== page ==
A universal basic income (UBI) — in which the government would deposit a check in your bank account every month — has become something of a cause du jour among many on the left.
Its merits are many and varied. It would reduce poverty, but would be less politically vulnerable to cuts than other safety net programs because it isn't means-tested. Like food stamps and such, it isn't tied to work, so it would raise workers' bargaining power and thus their wages. Finally, by giving families some economic breathing room, it would roll back some of the market's encroachments into family and community life — for instance, a UBI would probably lead to a lot more meals cooked and eaten at home.
Still, a UBI remains a pretty outlandish idea in the context of American politics. And the folks on the right who kinda-sorta support it mainly see it as a way to do away with other aspects of the welfare state.
If a UBI is going to become a reality, its supporters will have to get a little creative in their political strategy.
Over at Vox, Dylan Matthews recently laid out the start of such a strategy: Among portions of the GOP and the conservative movement there's been growing enthusiasm for the "FairTax" — a 30 percent national sales tax to replace all other taxes. But sales taxes are regressive — the poor spend more of their income on consumption and basic necessities, so the tax hits them comparatively harder. So the FairTax plan includes a check from the government that compensates every household for whatever sales tax they'd pay on consumption below the poverty threshold.
For example, based on federal poverty guidelines, the FairTax scheme calculates that a two-parent family of four at the poverty level would spend $31,020. Due to some complicated math, a 30 percent sales tax rate is equivalent to a 23 percent income tax rate, so the FairTax would send the family back 23 percent of that $31,020 — $7,135.
The FairTax's fans insist on calling this a tax rebate (or "prebate") for rhetorical purposes. But as Matthews points out, it's literally a UBI as well. If you're compensating people for consumption spending, you might as well be compensating them for breathing. Everyone gets it, no one has to be employed to get it, and it comes in 12 monthly installments. It's a UBI by the backdoor.
But we're not out of the woods yet. Replacing all taxes with a national sales tax is itself a radically outlandish idea. And not a good one; while most European countries have more regressive tax systems than the U.S., they rely on a mix of income taxes, payroll taxes, and consumption taxes. So the FairTax would outdo them all in terms of burdening the poor, and all to fund a social safety net that is far skimpier than the European models.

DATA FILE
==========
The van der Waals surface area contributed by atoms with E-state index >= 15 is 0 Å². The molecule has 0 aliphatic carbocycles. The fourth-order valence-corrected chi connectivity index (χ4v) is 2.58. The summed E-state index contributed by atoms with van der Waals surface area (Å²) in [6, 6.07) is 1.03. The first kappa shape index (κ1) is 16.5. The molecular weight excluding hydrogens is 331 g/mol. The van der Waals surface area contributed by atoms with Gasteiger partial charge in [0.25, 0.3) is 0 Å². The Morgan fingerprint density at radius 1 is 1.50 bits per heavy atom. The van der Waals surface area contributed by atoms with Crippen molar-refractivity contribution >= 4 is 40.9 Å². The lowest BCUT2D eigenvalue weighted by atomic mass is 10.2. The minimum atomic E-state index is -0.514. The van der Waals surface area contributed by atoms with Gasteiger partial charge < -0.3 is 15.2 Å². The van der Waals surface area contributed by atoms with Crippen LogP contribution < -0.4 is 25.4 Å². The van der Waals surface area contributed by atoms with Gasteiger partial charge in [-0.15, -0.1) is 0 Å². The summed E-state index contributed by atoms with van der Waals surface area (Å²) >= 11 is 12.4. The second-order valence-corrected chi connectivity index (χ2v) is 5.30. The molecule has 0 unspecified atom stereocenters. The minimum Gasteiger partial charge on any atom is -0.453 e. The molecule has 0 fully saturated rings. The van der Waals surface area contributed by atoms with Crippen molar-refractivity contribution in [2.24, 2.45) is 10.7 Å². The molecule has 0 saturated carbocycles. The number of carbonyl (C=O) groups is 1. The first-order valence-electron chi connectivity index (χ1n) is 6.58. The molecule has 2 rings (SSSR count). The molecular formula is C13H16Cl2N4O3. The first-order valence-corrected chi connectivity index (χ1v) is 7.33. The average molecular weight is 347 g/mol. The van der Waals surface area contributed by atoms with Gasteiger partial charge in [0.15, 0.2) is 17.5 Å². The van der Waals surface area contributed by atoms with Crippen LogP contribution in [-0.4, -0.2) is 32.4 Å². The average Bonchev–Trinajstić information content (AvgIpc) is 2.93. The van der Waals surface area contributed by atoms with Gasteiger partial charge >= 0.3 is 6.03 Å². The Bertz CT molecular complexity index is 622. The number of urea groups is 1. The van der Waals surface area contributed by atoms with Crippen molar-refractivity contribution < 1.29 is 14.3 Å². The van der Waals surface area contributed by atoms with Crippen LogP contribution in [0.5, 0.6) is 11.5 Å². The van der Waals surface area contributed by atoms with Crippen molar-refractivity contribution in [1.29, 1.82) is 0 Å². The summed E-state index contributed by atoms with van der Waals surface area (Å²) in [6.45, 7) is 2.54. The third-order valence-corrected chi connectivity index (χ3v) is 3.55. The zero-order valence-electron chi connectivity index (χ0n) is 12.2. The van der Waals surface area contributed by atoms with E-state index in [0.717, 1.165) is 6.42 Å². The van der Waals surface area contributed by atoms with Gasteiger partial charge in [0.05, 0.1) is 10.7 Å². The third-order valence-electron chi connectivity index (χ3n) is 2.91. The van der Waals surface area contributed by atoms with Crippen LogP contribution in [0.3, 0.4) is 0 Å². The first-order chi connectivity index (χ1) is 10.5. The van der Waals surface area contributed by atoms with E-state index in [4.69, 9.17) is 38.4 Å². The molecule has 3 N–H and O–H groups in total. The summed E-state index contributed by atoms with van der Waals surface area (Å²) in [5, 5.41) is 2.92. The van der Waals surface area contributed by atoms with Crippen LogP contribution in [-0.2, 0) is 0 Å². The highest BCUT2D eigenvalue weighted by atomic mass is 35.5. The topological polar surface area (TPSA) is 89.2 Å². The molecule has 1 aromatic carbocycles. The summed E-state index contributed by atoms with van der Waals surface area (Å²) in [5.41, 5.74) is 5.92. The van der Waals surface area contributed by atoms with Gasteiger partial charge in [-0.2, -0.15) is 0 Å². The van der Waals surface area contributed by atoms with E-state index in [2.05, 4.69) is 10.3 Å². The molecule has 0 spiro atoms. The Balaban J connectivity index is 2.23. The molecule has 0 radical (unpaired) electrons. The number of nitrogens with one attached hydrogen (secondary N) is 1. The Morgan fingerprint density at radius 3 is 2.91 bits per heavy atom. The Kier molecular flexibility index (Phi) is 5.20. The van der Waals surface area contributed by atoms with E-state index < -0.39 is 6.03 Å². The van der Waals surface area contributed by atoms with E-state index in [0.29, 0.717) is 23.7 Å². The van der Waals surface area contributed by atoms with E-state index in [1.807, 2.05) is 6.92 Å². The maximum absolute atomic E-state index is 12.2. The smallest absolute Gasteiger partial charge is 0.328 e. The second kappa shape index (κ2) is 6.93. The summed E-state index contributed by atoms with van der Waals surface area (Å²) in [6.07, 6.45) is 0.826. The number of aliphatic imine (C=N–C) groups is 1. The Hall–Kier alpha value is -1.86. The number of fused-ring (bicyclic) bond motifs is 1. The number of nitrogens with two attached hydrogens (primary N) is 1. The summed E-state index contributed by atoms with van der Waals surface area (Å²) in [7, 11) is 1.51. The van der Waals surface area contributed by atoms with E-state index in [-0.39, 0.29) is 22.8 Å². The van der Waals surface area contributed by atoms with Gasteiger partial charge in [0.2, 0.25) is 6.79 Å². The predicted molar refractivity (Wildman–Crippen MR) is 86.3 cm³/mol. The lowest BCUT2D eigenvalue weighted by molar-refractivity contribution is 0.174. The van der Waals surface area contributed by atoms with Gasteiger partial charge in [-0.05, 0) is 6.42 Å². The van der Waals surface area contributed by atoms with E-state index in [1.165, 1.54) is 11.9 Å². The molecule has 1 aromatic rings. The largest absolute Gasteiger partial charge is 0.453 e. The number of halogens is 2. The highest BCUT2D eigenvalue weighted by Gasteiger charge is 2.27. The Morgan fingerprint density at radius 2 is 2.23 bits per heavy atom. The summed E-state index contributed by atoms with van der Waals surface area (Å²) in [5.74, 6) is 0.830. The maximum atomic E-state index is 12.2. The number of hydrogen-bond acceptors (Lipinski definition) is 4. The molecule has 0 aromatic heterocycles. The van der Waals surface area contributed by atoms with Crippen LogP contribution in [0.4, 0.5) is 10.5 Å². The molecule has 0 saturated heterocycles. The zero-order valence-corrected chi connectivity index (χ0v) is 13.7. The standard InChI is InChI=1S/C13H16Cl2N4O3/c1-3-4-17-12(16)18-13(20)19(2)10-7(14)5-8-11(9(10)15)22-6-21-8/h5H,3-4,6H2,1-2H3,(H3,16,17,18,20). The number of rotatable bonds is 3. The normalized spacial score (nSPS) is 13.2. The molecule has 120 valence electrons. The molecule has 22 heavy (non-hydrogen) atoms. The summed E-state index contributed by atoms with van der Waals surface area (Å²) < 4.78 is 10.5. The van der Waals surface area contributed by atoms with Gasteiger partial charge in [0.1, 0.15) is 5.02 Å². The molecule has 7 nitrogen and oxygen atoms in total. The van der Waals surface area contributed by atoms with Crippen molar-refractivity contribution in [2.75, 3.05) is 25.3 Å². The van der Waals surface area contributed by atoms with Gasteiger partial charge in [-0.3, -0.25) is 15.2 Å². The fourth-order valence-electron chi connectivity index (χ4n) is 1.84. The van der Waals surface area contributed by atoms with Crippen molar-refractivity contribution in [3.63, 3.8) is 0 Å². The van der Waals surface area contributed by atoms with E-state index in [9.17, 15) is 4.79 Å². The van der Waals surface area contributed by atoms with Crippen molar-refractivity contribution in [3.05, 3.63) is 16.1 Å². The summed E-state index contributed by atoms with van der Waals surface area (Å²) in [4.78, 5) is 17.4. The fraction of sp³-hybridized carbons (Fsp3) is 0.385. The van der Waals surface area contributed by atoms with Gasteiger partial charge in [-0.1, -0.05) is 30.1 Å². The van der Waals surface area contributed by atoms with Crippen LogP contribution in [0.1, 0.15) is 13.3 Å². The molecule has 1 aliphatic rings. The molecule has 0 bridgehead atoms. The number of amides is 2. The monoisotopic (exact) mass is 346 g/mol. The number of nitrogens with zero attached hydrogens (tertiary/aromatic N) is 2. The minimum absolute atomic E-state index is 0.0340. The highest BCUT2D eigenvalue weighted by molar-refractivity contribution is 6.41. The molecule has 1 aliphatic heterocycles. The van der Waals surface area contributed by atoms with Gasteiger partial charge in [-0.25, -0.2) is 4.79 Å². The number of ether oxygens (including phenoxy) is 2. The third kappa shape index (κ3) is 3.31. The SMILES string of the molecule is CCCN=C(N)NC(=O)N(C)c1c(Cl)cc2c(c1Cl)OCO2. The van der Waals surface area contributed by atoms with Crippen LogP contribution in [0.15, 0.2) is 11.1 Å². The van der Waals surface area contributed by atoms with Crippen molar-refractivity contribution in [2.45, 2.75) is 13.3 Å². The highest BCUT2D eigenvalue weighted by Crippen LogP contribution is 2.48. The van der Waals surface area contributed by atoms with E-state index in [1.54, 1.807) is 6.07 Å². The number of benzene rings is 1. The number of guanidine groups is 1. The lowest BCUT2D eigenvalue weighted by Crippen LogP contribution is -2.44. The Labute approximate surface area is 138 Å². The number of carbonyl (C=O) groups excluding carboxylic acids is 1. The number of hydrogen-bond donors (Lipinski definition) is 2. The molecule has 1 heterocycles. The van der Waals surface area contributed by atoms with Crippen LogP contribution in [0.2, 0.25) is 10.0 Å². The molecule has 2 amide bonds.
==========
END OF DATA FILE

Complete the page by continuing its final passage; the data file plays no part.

But we could replace a part of the U.S. tax system. Namely, the payroll tax.
It's basically the worst possible species of tax. The payroll tax is actually just another income tax, but applied at a flat rate without the progressive brackets, making it regressive in the same way a national sales tax would be. Moreover America's payroll tax is capped, so the income you earn above a certain level isn't taxed. With a national sales tax, by contrast, no matter how much money you make or how big your expenditures are, you'll still pay the tax on them.
Moreover, sales taxes hit consumption, but payroll taxes hit employment — they tax job creation. In a comparison of different Western countries' tax mixes, economist Lane Kenworthy found that different combinations of payroll taxes, consumption taxes, and income taxes had about the same effect on economic growth rates. But a heavier reliance on payroll taxes was associated with a pretty significant drop in employment rates.
Access to work is, obviously, one of the key avenues by which economic growth actually makes its way to everyday people. And a decline in how much work the lower class can access over the last few decades has been a major contributor to America's stagnant incomes.
There are caveats: The effect Kenworthy found is diluted if you control for other surrounding policies and economic institutions. And the Netherlands is a major outlier. But all else being equal, payroll taxes are the least desirable of the payroll-consumption-income tax menu.
And yet, these days two-thirds of Americans pay more in payroll taxes than they do in income taxes. The situation is, to put it mildly, less than ideal.
To their credit, some conservatives recognize this, so there's arguably political ground here to build a compromise package. The tax plan proposed by Sens. Mike Lee and Marco Rubio would offer a new tax credit that is refundable against payroll tax liability. The Washington Examiner's Tim Carney and The New York Times' Ross Douthat have called for rolling the payroll tax back — or fiddled with the idea of replacing it with a value-added tax (VAT).
A VAT is just a sophisticated version of a sales tax. FairTax advocates don't like it for various reasons — they prefer a straight retail sales tax — but a VAT is the version used by most European countries, and the end effect on consumers is the same. Denmark, the Netherlands, Sweden, France, and Britain all have VAT rates of 20 percent or more, but we'd just need a VAT rate of 12.3 percent to replace all of the revenue currently raised by the payroll tax.
The rebate-but-really-UBI that would go with a 12.3 percent VAT would admittedly be considerably smaller than the $3,000 per person per year that would be needed to halve poverty. But it would get the ball rolling.
Obviously, the best way to pass a UBI would be to just pass a UBI, and let the finances sort themselves out. But barring a Democratic takeover of the presidency and the legislature that would dwarf the 2008 landslide, that isn't going to happen anytime soon. So a compromise package of this sort is probably the most realistic way to get the policy started.